The doctrine of hypostatic union provides a positive case to how Christ Jesus could be said to have ascended to Heaven and is no longer in the world (John 17:11; Acts 1:9-11) nonetheless wherever there two or three gathered in his name, he is there (Matt. 18:20). As the Chalcedonian statement state: “the property of each nature being preserved”, the property of human nature of Christ Jesus is of one place at a time while the property of his divine nature is omnipresent.
Hypostatic union also solves the paradoxes of Christ Jesus being of not yet fifty years old and has seen Abraham (Luke 3:23; John 9:57) because the properties of his human nature is begins to exist at the incarnation, while the properties of his divine is of timelessness (John 1:1-2, 8:58). The oxymoron of a dying God is similarly solved since with the respect to his human natures; Christ Jesus died (Luke 23:46; I Cor. 15:3) while in respect to his divine nature, He did not die but raised himself from the dead (John 2:19, 10:17-18; Heb. 7:16)
Correct understanding of Jesus’ two natures in one person explains how Christ Jesus was made lower than the angels (Heb. 2:7) as he became man, yet He is worshipped by all angels (Heb. 1:6) for he created them (Col. 1:16) and he is their Lord and God (Heb. 1:8). Furthermore Christ Jesus growing in wisdom (Luke 2:52) and not knowing the hour of his second return (Mark 13: 32 cf. Matt. 24:26) yet he knows everything (John 21:7) is also explained by the two natures in one person of Christ Jesus.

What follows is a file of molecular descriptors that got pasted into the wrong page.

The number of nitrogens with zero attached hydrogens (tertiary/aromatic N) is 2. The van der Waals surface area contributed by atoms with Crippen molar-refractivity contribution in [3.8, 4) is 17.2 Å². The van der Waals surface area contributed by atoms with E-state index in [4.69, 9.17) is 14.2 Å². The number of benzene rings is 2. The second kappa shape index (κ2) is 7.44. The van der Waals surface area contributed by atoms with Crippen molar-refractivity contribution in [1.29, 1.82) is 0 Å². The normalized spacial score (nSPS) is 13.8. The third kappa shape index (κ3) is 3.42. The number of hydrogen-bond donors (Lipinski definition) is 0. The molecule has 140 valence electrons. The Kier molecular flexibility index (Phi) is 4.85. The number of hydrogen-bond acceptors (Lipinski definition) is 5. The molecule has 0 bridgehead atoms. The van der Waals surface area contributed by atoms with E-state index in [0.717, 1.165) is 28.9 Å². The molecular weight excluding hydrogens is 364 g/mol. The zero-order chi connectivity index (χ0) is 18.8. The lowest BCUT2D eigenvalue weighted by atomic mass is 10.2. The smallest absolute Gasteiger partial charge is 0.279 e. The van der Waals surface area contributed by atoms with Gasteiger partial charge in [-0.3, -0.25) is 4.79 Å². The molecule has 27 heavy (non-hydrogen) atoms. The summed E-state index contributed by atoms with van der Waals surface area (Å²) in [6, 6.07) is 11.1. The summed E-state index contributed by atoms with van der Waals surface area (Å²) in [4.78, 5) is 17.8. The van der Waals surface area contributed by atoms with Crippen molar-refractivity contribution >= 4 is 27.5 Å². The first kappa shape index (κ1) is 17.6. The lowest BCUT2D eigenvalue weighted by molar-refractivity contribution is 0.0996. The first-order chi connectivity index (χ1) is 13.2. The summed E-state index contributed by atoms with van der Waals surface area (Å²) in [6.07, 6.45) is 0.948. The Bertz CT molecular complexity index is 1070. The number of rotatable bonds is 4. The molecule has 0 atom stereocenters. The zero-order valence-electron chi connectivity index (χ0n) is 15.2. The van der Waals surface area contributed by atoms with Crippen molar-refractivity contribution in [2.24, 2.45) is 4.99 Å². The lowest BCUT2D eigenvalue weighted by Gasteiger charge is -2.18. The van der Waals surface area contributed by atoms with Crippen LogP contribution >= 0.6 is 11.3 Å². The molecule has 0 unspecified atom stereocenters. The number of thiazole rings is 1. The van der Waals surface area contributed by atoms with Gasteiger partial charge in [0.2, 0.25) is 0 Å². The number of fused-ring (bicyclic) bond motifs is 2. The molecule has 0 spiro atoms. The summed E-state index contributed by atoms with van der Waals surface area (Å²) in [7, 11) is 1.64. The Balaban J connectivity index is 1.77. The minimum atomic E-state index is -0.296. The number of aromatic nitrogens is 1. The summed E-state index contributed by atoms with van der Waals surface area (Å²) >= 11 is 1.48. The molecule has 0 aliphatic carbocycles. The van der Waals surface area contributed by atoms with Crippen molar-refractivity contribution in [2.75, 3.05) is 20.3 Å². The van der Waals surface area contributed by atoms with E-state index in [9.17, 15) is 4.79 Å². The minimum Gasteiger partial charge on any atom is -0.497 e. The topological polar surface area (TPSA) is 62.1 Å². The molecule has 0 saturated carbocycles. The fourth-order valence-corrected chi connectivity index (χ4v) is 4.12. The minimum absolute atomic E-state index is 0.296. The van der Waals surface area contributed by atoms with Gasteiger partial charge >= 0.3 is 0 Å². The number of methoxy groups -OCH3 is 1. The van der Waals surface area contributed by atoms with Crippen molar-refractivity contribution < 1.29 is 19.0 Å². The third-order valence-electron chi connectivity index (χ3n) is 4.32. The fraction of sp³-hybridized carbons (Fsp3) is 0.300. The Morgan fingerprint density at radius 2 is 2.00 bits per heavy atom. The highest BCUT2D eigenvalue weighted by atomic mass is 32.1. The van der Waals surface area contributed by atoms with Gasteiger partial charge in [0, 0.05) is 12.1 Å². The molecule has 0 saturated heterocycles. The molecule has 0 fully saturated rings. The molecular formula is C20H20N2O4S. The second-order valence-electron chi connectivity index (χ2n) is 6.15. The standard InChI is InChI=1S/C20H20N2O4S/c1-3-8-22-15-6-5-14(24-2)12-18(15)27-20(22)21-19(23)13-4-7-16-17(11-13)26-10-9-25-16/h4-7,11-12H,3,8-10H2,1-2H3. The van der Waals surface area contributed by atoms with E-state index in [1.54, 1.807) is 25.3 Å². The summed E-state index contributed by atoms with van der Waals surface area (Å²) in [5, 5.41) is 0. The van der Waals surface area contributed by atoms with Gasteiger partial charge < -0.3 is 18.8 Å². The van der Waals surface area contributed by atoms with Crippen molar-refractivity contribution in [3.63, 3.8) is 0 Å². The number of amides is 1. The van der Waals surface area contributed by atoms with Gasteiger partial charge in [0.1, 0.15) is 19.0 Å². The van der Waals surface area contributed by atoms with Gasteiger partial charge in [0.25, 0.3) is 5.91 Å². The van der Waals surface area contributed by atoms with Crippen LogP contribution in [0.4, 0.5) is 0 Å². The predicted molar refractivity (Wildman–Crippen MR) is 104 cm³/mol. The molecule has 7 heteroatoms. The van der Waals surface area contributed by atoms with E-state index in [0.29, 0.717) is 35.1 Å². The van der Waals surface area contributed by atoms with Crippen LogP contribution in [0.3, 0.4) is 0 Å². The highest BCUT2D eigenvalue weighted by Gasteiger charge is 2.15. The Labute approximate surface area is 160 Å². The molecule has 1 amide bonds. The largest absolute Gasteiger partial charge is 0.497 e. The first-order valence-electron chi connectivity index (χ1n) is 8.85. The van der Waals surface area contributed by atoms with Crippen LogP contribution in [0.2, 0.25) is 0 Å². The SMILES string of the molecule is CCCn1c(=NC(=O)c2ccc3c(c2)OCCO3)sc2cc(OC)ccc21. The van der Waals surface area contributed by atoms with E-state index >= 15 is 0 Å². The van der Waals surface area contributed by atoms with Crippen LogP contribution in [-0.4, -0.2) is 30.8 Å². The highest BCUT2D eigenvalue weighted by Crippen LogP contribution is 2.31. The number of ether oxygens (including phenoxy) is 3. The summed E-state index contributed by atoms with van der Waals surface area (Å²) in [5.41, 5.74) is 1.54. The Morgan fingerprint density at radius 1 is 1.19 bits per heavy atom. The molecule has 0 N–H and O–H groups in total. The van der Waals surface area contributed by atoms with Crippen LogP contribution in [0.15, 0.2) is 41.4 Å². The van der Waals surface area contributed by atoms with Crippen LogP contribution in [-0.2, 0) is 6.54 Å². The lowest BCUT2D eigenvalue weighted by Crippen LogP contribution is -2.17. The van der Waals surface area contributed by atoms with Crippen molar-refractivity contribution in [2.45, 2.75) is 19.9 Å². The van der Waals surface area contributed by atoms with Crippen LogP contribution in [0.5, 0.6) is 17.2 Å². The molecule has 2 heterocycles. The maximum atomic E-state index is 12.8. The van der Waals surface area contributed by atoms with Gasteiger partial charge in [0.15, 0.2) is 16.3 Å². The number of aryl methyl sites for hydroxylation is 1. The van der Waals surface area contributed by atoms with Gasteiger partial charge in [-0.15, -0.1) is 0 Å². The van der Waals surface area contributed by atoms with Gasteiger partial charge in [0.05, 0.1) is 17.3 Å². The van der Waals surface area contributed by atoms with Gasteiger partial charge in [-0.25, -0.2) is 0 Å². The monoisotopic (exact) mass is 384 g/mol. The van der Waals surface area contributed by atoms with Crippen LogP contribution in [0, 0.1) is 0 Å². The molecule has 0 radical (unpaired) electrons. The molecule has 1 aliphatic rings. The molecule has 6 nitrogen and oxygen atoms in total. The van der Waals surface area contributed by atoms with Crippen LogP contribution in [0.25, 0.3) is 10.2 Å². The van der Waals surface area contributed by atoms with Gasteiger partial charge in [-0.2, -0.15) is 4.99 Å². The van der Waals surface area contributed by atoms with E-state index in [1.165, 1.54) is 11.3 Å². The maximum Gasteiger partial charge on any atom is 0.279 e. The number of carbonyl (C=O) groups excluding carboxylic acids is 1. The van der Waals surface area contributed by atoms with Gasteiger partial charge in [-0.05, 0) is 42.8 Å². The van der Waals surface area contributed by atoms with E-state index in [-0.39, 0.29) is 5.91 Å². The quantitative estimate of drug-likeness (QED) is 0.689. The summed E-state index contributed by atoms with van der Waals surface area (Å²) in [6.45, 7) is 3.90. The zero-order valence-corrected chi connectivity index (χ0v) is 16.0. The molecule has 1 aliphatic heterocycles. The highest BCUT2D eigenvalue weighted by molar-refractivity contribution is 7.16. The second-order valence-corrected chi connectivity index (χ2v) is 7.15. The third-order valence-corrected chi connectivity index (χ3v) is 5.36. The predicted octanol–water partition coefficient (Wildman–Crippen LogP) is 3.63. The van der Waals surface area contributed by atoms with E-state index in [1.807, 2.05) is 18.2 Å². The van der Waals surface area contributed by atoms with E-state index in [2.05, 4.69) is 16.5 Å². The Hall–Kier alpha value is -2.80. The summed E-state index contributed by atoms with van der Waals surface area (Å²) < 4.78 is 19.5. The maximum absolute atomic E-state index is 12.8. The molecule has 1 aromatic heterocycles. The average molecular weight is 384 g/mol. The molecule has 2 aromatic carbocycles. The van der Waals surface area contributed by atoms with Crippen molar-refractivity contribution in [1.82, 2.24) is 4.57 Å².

Questions: Some theologians believe that the theory of kenosis (namely Christ emptying himself by taking a form of a servant in Philippians 2:5-8 ) explains why Jesus did not know the hour of his second return since he emptied his omniscient(Mark 13:32). I believe hypostatic union gives a more compelling answer to explain Mark 13:32. Do you agree that hypostatic union, if true, gives a compelling answer than the theory of kenosis? Give reasons to support your case?
The Son of God was crucified; I am not ashamed because men must needs be ashamed of it. And the Son of God died; it is by all means to be believed, because it is absurd. And He was buried, and rose again; the fact is certain, because it is impossible.
– Tertullian, De carne Christi.
1. We have to be careful here that we do no press communcatio idiomatum to a degree that it mixes the two natures(Monophysitism). We have to acknowledged that the two natures are inconfusedly, unchangeably, indivisibly, inseparably and the distinction of natures is by no means taken away by the union, but rather the property of each nature being preserved.
Ignatius Letters To Ephesians: The Ante-Nicene Fathers, Volume I: The Apostolic Fathers with Justin Martyr and Irenaeus. 1885 (A. Roberts, J. Donaldson & A. C. Coxe, Ed.) (p.52). Buffalo, NY: Christian Literature Company. (The quote is from the shorted version of Ignatius Letters, emphasis added)
Mühlenberg, Ekkehard (n.d.) “Christology in the History of Dogma” In The encyclopedia of Christianity. Grand Rapids, MI; Leiden, Netherlands: Wm. B. Eerdmans; Brill. (4th ed. Vol. 1-3) Fahlbusch, E., & Bromiley, G. W. (Ed.)(1999-2003).
Wright, N. T (2002) Jesus’ Self-Understanding. Available Internet: http://www.ntwrightpage.com/Wright_Jesus_Self.htm (30th March 2012)